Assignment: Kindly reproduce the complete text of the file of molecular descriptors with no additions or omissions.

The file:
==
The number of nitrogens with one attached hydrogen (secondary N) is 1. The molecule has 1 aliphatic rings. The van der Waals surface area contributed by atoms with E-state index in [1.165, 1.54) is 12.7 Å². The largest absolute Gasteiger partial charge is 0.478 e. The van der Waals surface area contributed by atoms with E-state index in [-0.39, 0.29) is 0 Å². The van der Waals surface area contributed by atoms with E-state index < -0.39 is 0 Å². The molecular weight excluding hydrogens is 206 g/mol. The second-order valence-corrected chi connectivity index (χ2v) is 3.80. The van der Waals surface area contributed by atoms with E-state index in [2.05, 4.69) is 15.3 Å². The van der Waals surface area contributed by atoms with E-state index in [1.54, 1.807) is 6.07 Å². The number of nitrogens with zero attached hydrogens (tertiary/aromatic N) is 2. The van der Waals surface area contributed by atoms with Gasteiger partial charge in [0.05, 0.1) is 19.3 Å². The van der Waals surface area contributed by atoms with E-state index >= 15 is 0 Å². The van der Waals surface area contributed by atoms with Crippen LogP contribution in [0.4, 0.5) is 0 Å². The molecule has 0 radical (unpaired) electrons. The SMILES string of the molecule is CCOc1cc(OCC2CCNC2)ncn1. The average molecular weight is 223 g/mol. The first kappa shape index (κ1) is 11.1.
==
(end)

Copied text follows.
The number of nitrogens with one attached hydrogen (secondary N) is 1. The molecule has 1 aliphatic rings. The van der Waals surface area contributed by atoms with E-state index in [1.165, 1.54) is 12.7 Å². The largest absolute Gasteiger partial charge is 0.478 e. The van der Waals surface area contributed by atoms with E-state index in [-0.39, 0.29) is 0 Å². The van der Waals surface area contributed by atoms with E-state index < -0.39 is 0 Å². The molecular weight excluding hydrogens is 206 g/mol. The second-order valence-corrected chi connectivity index (χ2v) is 3.80. The van der Waals surface area contributed by atoms with E-state index in [2.05, 4.69) is 15.3 Å². The van der Waals surface area contributed by atoms with E-state index in [1.54, 1.807) is 6.07 Å². The number of nitrogens with zero attached hydrogens (tertiary/aromatic N) is 2. The van der Waals surface area contributed by atoms with Gasteiger partial charge in [0.05, 0.1) is 19.3 Å². The van der Waals surface area contributed by atoms with E-state index >= 15 is 0 Å². The van der Waals surface area contributed by atoms with Crippen LogP contribution in [0.4, 0.5) is 0 Å². The molecule has 0 radical (unpaired) electrons. The SMILES string of the molecule is CCOc1cc(OCC2CCNC2)ncn1. The average molecular weight is 223 g/mol. The first kappa shape index (κ1) is 11.1.